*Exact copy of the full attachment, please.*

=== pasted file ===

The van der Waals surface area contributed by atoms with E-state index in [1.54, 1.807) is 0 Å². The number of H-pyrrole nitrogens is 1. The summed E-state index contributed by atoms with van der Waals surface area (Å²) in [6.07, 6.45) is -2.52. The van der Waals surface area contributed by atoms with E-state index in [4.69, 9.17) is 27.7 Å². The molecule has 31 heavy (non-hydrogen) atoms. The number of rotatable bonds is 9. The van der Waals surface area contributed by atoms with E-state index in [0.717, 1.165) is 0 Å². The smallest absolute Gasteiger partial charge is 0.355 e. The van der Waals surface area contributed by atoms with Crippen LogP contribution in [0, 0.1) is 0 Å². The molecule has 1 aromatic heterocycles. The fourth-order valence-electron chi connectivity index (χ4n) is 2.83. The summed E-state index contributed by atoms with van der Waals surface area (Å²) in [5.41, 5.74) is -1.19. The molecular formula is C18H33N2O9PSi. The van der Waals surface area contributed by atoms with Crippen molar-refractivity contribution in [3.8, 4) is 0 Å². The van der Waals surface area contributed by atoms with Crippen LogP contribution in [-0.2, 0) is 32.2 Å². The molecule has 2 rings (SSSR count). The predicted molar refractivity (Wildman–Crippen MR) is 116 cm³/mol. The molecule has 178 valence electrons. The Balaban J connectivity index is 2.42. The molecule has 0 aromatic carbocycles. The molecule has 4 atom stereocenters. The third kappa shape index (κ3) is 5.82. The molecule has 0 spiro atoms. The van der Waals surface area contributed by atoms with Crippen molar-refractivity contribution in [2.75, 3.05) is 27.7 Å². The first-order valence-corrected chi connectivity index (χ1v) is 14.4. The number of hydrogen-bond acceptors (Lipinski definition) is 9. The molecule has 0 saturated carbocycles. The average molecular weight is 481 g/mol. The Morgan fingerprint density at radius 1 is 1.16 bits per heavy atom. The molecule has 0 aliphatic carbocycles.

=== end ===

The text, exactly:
The van der Waals surface area contributed by atoms with E-state index in [1.54, 1.807) is 0 Å². The number of H-pyrrole nitrogens is 1. The summed E-state index contributed by atoms with van der Waals surface area (Å²) in [6.07, 6.45) is -2.52. The van der Waals surface area contributed by atoms with E-state index in [4.69, 9.17) is 27.7 Å². The molecule has 31 heavy (non-hydrogen) atoms. The number of rotatable bonds is 9. The van der Waals surface area contributed by atoms with E-state index in [0.717, 1.165) is 0 Å². The smallest absolute Gasteiger partial charge is 0.355 e. The van der Waals surface area contributed by atoms with Crippen LogP contribution in [0, 0.1) is 0 Å². The molecule has 1 aromatic heterocycles. The fourth-order valence-electron chi connectivity index (χ4n) is 2.83. The summed E-state index contributed by atoms with van der Waals surface area (Å²) in [5.41, 5.74) is -1.19. The molecular formula is C18H33N2O9PSi. The van der Waals surface area contributed by atoms with Crippen molar-refractivity contribution in [3.8, 4) is 0 Å². The van der Waals surface area contributed by atoms with Crippen LogP contribution in [-0.2, 0) is 32.2 Å². The molecule has 2 rings (SSSR count). The predicted molar refractivity (Wildman–Crippen MR) is 116 cm³/mol. The molecule has 178 valence electrons. The Balaban J connectivity index is 2.42. The molecule has 0 aromatic carbocycles. The molecule has 4 atom stereocenters. The third kappa shape index (κ3) is 5.82. The molecule has 0 spiro atoms. The van der Waals surface area contributed by atoms with Crippen molar-refractivity contribution in [2.75, 3.05) is 27.7 Å². The first-order valence-corrected chi connectivity index (χ1v) is 14.4. The number of hydrogen-bond acceptors (Lipinski definition) is 9. The molecule has 0 saturated carbocycles. The average molecular weight is 481 g/mol. The Morgan fingerprint density at radius 1 is 1.16 bits per heavy atom. The molecule has 0 aliphatic carbocycles.